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I’m sure you’ve heard it before, “a dull knife is more dangerous than a sharp one” well like most cliches it becomes a cliche because it is partly true. A sharp knife will go exactly where you tell it to go, usually straight down. A dull knife however will go the easiest route through whatever you are cutting. This lack of control and the knife not doing what you want it to is obviously very dangerous and can result in injuries. There are a few steps involved in getting your knives sharp, the first of which is using a sharpening stone as described below.

Firstly let’s dispel the myth that running a knife along a steel will put a sharp edge on it. Running a knife along the steel only refreshes the edge already on there. Running a dull knife on a steel will not give it an edge. So to put that initial edge onto a blade you must shape one using the sharpening stone. Some people get them professionally sharpened, but many sharpeners who claim to be professionals are far from it so you run the risk of them damaging your blades. Plus sharpening them by hand on the stone can be very therapeutic and quite fun.

  1. Before you begin get a ripe tomato or kiwi fruit and test out how sharp your knife is now.
  2. To sharpen a knife on a stone, lay the stone (fine side down) on a folded towel on a flat surface.
  3. Lubricate the exposed (rougher side) of the stone with a touch of liquid detergent or vegetable oil.
  4. Ensure your knives are clean.
  5. Lay the blade flat on the stone and lift the back edge off the stone by 20-25 degrees.
  6. If you’re not sure what 20-25 degrees looks like, hold the knife at 90 degreess to the stone, then go half way to 45 degrees then half way again and you should be at 22.5 degrees.
  7. That angle is what you want to maintain throughout the whole sharpening process. Memorise it!
  8. Arrange the stone laying in front of you, long side left to right.
  9. With the knife in your right hand, blade facing away from you, place the tip of the knife at the top right hand corner of the stone, sweep the knife from right to left maintaining the 20-25 degree angle.
  10. As you sweep the knife across the stone slowly bring it towards you so that when you come off the stone the base of the blade comes off the stone at the bottom left hand corner of the stone.
  11. Practice it slowly and soon you will get the hang of it.
  12. Every 3 or 4 strokes change the knife to your left hand and do the opposite.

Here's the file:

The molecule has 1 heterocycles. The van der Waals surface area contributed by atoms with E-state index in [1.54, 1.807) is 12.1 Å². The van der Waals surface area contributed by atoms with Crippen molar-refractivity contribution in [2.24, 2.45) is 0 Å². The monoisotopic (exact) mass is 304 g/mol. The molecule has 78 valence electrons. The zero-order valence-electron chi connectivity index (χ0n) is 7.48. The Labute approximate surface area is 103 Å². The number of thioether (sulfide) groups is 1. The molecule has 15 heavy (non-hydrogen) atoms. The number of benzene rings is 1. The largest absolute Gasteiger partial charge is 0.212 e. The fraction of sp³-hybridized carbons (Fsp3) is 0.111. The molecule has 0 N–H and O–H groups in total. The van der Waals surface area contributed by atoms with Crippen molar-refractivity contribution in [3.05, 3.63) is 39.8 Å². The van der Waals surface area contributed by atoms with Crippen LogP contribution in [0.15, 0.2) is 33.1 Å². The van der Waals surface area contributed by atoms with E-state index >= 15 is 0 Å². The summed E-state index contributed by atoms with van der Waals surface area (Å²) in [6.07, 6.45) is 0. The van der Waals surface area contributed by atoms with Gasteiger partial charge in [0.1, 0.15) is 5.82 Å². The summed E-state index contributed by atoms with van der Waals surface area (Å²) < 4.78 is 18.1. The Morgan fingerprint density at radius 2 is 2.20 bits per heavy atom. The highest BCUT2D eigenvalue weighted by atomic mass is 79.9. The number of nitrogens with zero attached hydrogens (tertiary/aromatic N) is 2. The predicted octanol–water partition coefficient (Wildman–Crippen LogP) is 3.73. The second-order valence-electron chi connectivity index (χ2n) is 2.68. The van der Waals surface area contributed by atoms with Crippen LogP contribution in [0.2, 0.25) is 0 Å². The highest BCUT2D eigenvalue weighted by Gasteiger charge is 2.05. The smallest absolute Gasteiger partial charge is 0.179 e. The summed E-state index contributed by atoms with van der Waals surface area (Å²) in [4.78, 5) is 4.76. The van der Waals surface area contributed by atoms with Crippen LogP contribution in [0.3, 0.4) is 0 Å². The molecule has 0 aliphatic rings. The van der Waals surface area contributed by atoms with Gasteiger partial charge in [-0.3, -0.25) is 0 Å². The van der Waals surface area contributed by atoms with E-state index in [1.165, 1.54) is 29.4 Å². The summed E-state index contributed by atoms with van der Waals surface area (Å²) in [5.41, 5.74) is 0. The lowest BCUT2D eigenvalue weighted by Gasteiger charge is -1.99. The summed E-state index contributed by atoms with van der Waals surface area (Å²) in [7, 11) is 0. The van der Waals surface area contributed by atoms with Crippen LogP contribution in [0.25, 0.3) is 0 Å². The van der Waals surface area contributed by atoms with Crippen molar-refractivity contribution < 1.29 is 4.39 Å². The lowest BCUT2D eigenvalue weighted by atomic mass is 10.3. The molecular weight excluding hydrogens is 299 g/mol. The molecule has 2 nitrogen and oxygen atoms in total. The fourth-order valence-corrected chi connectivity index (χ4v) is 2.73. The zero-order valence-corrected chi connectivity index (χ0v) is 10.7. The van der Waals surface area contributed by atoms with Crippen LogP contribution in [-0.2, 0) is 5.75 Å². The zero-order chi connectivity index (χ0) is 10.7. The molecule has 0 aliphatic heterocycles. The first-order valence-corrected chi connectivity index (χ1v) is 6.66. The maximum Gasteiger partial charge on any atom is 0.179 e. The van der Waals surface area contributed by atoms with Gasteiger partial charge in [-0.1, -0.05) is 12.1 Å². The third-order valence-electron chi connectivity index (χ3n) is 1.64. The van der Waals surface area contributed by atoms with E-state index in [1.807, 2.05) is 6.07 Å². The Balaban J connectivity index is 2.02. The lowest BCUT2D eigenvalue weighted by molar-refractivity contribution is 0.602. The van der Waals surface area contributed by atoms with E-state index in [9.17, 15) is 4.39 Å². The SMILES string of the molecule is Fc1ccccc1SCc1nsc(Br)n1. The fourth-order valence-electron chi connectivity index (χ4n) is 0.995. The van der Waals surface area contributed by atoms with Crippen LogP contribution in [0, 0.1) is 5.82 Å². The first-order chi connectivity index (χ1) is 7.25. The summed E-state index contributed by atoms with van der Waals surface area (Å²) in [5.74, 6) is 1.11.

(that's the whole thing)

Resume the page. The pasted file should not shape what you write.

13. With the tip of the blade starting at the upper left hand corner of the stone, sweep across and towards you so the base of the blade comes off at the bottom right hand corner of the stone.
  14. After a few minutes you should start to notice a difference in the blades sharpness, (test it on the tomato again, and clean it before returning to the stone).
  15. Once it starts to improve turn the stone over and repeat the process on the finer side of the stone, this will put an even finer and sharper edge on.
  16. Once you have spent a few minutes per knife you should notice a dramatic difference to your blades.
  17. Wash the stone gently in some room temperature water with a little detergent, rinse very well and allow it to air dry completely before storing it.
  18. To keep that beautiful edge on there for longer, you’ll want to use the sharpening steel on a regular basis, please see “Knives Keeping Them Sharp”.

Paul Hegeman

Paul is a personal Chef to exclusive Sydney clients and is also our most frequently contributing writer. Paul was born in The Netherlands and moved to Canada at a very young age. Experience with traditional European meals at home and the diverse multicultural influence of foods in Canada gave Paul a great appreciation for different culinary styles. Over the years Paul traveled extensively and worked at every level of professional kitchens, from the deep fryer in the local burger joint, to the Head Chef in Five Star Hotels. He now resides full time in Sydney, Australia with his wife and their children. You will find his recipes emphasize natural, uncomplicated flavours and fresh ingredients such as those found in Mediterranean and South East Asian cuisines.

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